I am not a developer. I have not been for a really long time. In an internship during engineering days, I was coding. Yes. I used to code at that time. And I had to work on a project that was left midway by the dev who was no longer with the company. The bugs in that code gave me headaches. The code was so badly written that I decided to let go of the whole damn thing and rewrite complete modules from scratch!
And then — I decided NO MORE! I haven’t been a coder ever since. It has been a decade now.
So. Whenever I need to get a product built, I have to rely on the expertise of someone who I ‘feel’ can do a better job at it than I can. Why ‘feel’? I have ended up hiring freelancers a number of times, and yeah — the experiences haven’t been pretty. But this isn’t about any of that. So, lets talk of the scenario where I am working on something and I have the perfect guy who has graciously agreed to help me bring the product to a reality.
TT (The Tech) : “It will take 4 months.”
TCE (The Clueless Entrepreneur) : “Sure. That’s not an issue. Now let us figure out what we can have ready in a month”
TT : “What? No the product will take 4 months to build.”
TCE : “Yes I understand that. It’s fine. But we can surely launch a barebone product with just a couple of features in 3–4 weeks.”
TT : “No. It doesn’t work like that. It increases the dev effort at our end and it is bad for your business as well.”
TCE : “Bad for my business?”
TT : “Yes. If you launch a half ready product in front of your customers, people will hate it, leave and you would lose them forever.”
Really? That’s your big move. To give me the scare of losing out on lifelong customers? There are very few — may be less than 1% — possible scenarios wherein the actions of a company result in losing out on its audience for good. A good percentage of the nation (India) was going batshit crazy about Snapchat’s CEO’s alleged anti-India remarks — uninstalling Snapchat, giving it 1-star ratings on app stores, posting derogatory and threatening messages on his girlfriend’s instagram feeds (yes — that did happen). Fast forward a week, most of the uninstallers are busy going through their Snapchat feeds again.
You shouldn’t and you mustn’t wait for the product to be ready to put it out there. I would rather release a barebone version today and keep on iterating based on user data than wait 3 additional months to come up with a product that I have no idea on how it would resonate with my audience.
Product development has to be on a Rinse repeat, or better still Eat sleep rave repeat mode.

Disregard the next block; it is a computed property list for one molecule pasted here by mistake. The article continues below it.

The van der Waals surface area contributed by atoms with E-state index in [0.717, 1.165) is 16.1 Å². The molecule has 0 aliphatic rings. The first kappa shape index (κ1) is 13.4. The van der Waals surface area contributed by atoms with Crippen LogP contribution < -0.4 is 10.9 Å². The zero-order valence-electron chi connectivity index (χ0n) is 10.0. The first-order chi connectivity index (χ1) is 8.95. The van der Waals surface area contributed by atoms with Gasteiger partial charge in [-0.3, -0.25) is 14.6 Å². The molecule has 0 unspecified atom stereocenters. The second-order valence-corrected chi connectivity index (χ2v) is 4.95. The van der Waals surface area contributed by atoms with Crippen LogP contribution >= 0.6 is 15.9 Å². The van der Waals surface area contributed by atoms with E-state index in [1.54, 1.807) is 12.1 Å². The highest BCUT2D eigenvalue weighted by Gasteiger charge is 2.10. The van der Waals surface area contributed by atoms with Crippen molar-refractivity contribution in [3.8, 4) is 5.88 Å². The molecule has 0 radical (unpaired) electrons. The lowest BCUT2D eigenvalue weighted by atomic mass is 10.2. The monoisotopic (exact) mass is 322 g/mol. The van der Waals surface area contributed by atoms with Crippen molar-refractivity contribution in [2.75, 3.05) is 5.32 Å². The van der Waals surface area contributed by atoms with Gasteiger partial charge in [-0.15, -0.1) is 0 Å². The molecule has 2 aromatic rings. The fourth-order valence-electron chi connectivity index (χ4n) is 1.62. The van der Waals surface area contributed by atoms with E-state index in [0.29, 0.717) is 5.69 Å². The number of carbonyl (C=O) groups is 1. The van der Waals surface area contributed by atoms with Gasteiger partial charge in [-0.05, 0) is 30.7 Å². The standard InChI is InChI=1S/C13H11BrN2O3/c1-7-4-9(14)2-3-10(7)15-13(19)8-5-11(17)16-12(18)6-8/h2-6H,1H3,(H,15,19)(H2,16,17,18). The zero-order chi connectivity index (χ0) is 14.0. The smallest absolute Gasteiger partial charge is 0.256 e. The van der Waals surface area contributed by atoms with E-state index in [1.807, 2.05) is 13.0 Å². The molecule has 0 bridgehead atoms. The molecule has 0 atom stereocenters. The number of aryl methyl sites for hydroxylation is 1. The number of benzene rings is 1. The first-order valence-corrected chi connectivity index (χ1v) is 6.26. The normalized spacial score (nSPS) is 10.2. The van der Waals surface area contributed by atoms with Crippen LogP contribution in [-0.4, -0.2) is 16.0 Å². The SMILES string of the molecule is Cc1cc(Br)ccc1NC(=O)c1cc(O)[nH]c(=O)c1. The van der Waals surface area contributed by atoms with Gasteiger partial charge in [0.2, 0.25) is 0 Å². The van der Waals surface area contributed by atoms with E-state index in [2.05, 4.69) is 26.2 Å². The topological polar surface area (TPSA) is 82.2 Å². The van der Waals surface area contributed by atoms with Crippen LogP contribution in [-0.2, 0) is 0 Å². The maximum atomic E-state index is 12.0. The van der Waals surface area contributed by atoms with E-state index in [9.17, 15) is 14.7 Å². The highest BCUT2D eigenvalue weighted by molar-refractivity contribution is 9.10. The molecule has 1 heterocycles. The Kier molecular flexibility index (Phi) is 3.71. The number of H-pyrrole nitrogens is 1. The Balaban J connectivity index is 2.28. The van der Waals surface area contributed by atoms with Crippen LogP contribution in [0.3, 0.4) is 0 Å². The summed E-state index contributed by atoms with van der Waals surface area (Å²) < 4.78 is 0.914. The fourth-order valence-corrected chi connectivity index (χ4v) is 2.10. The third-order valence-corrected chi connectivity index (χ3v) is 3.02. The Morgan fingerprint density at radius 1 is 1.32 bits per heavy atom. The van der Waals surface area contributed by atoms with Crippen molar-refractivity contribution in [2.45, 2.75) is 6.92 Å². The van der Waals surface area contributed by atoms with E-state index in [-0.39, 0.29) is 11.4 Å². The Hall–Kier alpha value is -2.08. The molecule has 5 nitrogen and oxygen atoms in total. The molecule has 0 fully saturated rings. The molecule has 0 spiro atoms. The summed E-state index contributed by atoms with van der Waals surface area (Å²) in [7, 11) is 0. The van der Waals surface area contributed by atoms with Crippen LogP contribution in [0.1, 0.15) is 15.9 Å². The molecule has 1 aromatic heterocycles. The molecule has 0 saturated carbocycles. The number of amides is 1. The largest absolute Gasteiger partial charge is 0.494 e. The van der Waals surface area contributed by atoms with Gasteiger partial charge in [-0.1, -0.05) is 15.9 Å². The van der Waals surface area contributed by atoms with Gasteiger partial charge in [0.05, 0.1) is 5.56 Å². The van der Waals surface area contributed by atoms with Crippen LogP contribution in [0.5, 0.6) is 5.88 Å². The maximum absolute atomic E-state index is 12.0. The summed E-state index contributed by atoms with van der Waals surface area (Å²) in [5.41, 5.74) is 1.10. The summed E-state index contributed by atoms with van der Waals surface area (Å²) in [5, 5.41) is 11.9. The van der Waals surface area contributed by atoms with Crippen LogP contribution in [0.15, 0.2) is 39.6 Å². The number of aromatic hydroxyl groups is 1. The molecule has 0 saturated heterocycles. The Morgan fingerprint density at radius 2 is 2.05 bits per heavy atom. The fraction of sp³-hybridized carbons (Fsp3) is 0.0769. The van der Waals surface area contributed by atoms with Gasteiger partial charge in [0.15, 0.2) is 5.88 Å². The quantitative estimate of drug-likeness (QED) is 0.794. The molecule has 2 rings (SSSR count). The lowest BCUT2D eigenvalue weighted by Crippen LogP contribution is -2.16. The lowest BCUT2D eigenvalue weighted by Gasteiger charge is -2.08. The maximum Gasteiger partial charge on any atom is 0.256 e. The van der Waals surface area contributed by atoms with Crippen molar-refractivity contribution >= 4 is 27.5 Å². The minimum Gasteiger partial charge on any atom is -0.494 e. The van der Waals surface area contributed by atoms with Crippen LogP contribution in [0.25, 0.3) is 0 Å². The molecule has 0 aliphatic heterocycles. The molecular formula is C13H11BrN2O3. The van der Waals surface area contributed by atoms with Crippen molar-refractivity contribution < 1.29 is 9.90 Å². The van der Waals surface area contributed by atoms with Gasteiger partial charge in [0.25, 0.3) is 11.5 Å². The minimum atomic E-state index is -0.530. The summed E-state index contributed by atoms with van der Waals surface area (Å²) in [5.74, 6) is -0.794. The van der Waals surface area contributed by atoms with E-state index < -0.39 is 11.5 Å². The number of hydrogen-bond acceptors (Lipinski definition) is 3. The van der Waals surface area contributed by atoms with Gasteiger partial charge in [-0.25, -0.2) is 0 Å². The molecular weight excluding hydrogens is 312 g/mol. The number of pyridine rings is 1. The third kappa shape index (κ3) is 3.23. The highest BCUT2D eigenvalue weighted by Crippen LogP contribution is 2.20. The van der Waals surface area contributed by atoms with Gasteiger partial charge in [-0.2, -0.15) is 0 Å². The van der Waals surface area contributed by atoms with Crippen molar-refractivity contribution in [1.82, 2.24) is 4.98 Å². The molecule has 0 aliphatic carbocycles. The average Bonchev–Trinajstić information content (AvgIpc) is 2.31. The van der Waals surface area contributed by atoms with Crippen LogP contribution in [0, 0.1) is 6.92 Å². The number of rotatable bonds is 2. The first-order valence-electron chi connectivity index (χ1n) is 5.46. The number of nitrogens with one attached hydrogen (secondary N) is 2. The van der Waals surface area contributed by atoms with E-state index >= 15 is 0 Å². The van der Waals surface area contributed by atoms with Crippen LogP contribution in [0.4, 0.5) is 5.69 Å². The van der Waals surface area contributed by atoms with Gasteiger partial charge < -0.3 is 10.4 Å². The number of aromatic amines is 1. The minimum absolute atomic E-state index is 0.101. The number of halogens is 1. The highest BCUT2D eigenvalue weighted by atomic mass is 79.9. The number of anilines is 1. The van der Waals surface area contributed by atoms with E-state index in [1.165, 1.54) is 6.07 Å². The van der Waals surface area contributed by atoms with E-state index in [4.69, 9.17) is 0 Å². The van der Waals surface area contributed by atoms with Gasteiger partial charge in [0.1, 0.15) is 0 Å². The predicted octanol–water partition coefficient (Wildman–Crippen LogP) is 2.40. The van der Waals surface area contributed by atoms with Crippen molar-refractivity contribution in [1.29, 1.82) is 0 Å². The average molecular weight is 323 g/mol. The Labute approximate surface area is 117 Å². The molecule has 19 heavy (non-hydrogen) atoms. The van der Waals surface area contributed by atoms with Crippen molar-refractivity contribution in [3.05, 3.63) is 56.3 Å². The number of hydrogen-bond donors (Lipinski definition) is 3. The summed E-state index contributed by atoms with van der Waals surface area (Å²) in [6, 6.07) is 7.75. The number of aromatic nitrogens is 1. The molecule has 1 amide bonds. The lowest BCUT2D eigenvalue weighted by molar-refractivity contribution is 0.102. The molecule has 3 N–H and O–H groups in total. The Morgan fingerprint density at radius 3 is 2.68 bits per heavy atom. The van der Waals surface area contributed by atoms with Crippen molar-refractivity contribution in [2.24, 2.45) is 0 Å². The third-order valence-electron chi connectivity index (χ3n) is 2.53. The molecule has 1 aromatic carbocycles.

#1. You add up to whatever product you currently have (yes, it is fine to have the current state as 0)
#2. You push it out — preferably to a smaller base (always do A/B testing)
#3. You look at the data — how people are engaging with your product now vs before the latest update
#4. You learn from the data and go back to step 1. And repeat
I don’t know if you will get to the perfect product or not. But you will surely reach the state of a better product every week as compared to what you had.
There is one other fun thing that happens with me while working with TT. Or trying to work with him.
The first few meetings are the hardest. There would be a lot of features and seemingly ‘critical’ modules that would be suggested and strongly recommended to me, and almost all the time I have to say — NO! The guy is not amused.
It is natural for someone giving their time, effort and energy in building a product to want it to be as great as possible. Who wouldn’t? But, you seem to be missing one critical piece of information — It really isn’t your product, is it? No. When I said, it isn’t his product, I didn’t mean its mine. I don’t think it is my product as well. The product is the end user’s and noone else’s. Anybody who thinks otherwise has got his priorities all mixed up, and there is nothing more disastrous than mixed up priorities.
You (be it the developer, or a useless entrepreneur like me) aren’t supposed to be building a great product. You are building a product that would help your consumer do a certain thing. ONE THING. That’s it. This is the most important thing I want to emphasize on. Be sure your product is just about one thing. Don’t distract and confuse your consumers showing them a fork in the road every few minutes. Don’t forget, they hadn’t even heard of you till yesterday. The more leaflets you offer, the more information you try to cram up in his head, the less likely it becomes for him to remember you.
But you need to have more than just one feature?
Okay. Sure, I can certainly understand that. Choose one and focus on that and just that. The one that you think will resonate the most with your consumer base. You never know. The shape, direction and the value of your business might change based on that one single feature.